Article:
Excerpt from The Australian National Botanic Gardens Centre for Australian National Biodiversity Research.
South Western Australia contains the greatest diversity of banksias, with 60 species recorded. They are also an important part of the flora of Australia’s Eastern Coast.
Few banksias are found in the arid regions of Australia or in the rainforests of the Eastern Coast. The flower heads are made up of hundreds (sometimes thousands) of tiny individual flowers grouped together in pairs. The colour of the flower heads usually ranges from yellow to red. Many species flower over Autumn and Winter.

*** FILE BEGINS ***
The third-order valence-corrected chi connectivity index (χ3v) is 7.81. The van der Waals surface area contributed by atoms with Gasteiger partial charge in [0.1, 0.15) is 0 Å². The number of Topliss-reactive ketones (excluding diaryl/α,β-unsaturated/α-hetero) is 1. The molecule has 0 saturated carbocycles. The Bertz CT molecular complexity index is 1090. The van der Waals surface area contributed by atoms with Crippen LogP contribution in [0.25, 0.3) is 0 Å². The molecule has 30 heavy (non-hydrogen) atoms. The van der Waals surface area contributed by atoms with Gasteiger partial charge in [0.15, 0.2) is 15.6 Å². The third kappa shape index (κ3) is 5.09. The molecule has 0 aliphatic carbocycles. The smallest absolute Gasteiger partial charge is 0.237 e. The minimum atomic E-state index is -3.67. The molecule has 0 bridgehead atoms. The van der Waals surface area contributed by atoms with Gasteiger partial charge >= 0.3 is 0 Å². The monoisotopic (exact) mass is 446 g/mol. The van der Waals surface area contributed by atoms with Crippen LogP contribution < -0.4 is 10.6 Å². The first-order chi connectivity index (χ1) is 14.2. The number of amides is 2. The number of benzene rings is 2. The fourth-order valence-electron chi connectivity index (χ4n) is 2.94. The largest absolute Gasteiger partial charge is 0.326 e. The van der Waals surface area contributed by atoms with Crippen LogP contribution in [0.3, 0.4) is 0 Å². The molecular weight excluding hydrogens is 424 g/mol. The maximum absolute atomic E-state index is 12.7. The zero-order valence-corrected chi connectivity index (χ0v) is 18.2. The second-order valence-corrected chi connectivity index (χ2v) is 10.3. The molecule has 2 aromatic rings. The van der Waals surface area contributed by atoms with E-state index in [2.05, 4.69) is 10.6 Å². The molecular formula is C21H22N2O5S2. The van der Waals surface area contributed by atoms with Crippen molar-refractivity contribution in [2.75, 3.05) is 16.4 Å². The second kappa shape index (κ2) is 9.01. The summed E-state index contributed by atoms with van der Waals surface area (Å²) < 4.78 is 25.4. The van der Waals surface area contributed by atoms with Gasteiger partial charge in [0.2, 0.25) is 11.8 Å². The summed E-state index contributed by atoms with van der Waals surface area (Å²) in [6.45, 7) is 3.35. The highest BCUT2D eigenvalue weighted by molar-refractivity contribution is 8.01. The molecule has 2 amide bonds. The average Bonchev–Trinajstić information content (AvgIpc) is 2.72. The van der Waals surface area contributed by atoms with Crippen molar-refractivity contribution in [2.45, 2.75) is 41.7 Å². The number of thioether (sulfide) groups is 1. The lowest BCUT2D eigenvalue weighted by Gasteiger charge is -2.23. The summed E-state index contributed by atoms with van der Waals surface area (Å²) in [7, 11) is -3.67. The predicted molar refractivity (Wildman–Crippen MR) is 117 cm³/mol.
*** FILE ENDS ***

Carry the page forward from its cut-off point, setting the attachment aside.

The fruits of banksias (called follicles) are hard and woody and are often grouped together to resemble cones (they are not true cones as these are produced only by conifers).
The fruits protect the seeds from foraging animals and from fire. In many species the fruits will not open until they have been burnt or completely dried out.